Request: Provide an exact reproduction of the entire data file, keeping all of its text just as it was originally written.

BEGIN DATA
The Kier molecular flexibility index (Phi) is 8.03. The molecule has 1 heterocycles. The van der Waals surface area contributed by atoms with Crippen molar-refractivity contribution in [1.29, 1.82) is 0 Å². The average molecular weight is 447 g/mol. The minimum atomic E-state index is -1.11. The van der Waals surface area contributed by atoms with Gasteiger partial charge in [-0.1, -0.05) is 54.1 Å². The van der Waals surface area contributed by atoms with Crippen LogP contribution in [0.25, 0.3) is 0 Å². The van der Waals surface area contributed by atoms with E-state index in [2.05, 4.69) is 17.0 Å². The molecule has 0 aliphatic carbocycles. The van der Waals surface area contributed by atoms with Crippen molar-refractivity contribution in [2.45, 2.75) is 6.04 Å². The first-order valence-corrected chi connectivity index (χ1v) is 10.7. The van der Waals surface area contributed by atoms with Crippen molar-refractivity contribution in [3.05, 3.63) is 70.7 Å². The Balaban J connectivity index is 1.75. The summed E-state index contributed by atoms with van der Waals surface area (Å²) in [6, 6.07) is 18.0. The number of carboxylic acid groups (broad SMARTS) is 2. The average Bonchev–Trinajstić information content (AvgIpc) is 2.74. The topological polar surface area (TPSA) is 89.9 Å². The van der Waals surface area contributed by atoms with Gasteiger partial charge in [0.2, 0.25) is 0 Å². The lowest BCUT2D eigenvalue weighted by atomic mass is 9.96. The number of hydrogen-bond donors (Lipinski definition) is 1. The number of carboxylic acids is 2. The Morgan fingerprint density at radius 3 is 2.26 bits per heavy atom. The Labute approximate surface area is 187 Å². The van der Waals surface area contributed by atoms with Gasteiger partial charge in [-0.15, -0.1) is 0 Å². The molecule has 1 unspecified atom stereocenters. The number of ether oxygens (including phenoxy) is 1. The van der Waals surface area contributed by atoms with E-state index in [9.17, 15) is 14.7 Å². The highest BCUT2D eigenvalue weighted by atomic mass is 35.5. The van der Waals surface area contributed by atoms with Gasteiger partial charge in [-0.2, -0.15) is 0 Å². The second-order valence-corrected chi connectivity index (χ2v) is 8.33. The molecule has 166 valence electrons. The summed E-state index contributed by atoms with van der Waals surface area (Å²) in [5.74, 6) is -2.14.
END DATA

The Kier molecular flexibility index (Phi) is 8.03. The molecule has 1 heterocycles. The van der Waals surface area contributed by atoms with Crippen molar-refractivity contribution in [1.29, 1.82) is 0 Å². The average molecular weight is 447 g/mol. The minimum atomic E-state index is -1.11. The van der Waals surface area contributed by atoms with Gasteiger partial charge in [-0.1, -0.05) is 54.1 Å². The van der Waals surface area contributed by atoms with Crippen LogP contribution in [0.25, 0.3) is 0 Å². The van der Waals surface area contributed by atoms with E-state index in [2.05, 4.69) is 17.0 Å². The molecule has 0 aliphatic carbocycles. The van der Waals surface area contributed by atoms with Crippen molar-refractivity contribution in [2.45, 2.75) is 6.04 Å². The first-order valence-corrected chi connectivity index (χ1v) is 10.7. The van der Waals surface area contributed by atoms with Crippen molar-refractivity contribution in [3.05, 3.63) is 70.7 Å². The Balaban J connectivity index is 1.75. The summed E-state index contributed by atoms with van der Waals surface area (Å²) in [6, 6.07) is 18.0. The number of carboxylic acid groups (broad SMARTS) is 2. The average Bonchev–Trinajstić information content (AvgIpc) is 2.74. The topological polar surface area (TPSA) is 89.9 Å². The van der Waals surface area contributed by atoms with Gasteiger partial charge in [0.2, 0.25) is 0 Å². The lowest BCUT2D eigenvalue weighted by atomic mass is 9.96. The number of hydrogen-bond donors (Lipinski definition) is 1. The number of carboxylic acids is 2. The Morgan fingerprint density at radius 3 is 2.26 bits per heavy atom. The Labute approximate surface area is 187 Å². The van der Waals surface area contributed by atoms with Gasteiger partial charge in [-0.15, -0.1) is 0 Å². The molecule has 1 unspecified atom stereocenters. The number of ether oxygens (including phenoxy) is 1. The van der Waals surface area contributed by atoms with E-state index in [9.17, 15) is 14.7 Å². The highest BCUT2D eigenvalue weighted by atomic mass is 35.5. The van der Waals surface area contributed by atoms with Gasteiger partial charge in [-0.2, -0.15) is 0 Å². The second-order valence-corrected chi connectivity index (χ2v) is 8.33. The molecule has 166 valence electrons. The summed E-state index contributed by atoms with van der Waals surface area (Å²) in [5.74, 6) is -2.14.